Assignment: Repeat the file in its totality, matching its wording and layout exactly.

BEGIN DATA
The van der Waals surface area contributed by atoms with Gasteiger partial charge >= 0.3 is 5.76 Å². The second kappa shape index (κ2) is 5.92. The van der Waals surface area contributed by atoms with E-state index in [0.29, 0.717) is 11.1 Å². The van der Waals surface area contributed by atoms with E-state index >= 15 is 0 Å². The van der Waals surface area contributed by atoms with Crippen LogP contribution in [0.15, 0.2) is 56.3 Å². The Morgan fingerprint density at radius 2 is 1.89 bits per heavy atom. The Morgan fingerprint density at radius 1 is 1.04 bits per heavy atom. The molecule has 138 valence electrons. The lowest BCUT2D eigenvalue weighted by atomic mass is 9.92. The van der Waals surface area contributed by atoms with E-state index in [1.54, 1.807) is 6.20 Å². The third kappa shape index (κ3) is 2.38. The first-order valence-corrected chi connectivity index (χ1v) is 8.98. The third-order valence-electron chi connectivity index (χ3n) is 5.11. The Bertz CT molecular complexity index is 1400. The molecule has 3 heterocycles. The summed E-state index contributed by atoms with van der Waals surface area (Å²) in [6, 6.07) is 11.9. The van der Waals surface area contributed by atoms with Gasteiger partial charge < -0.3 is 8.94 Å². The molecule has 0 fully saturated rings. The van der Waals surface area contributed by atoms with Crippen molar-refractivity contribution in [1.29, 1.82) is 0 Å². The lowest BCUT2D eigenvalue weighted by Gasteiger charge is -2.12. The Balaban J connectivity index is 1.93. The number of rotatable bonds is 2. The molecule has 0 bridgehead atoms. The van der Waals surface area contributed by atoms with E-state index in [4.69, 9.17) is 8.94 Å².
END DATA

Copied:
The van der Waals surface area contributed by atoms with Gasteiger partial charge >= 0.3 is 5.76 Å². The second kappa shape index (κ2) is 5.92. The van der Waals surface area contributed by atoms with E-state index in [0.29, 0.717) is 11.1 Å². The van der Waals surface area contributed by atoms with E-state index >= 15 is 0 Å². The van der Waals surface area contributed by atoms with Crippen LogP contribution in [0.15, 0.2) is 56.3 Å². The Morgan fingerprint density at radius 2 is 1.89 bits per heavy atom. The Morgan fingerprint density at radius 1 is 1.04 bits per heavy atom. The molecule has 138 valence electrons. The lowest BCUT2D eigenvalue weighted by atomic mass is 9.92. The van der Waals surface area contributed by atoms with E-state index in [1.54, 1.807) is 6.20 Å². The third kappa shape index (κ3) is 2.38. The first-order valence-corrected chi connectivity index (χ1v) is 8.98. The third-order valence-electron chi connectivity index (χ3n) is 5.11. The Bertz CT molecular complexity index is 1400. The molecule has 3 heterocycles. The summed E-state index contributed by atoms with van der Waals surface area (Å²) in [6, 6.07) is 11.9. The van der Waals surface area contributed by atoms with Gasteiger partial charge < -0.3 is 8.94 Å². The molecule has 0 fully saturated rings. The van der Waals surface area contributed by atoms with Crippen molar-refractivity contribution in [1.29, 1.82) is 0 Å². The lowest BCUT2D eigenvalue weighted by Gasteiger charge is -2.12. The Balaban J connectivity index is 1.93. The number of rotatable bonds is 2. The molecule has 0 bridgehead atoms. The van der Waals surface area contributed by atoms with E-state index in [4.69, 9.17) is 8.94 Å².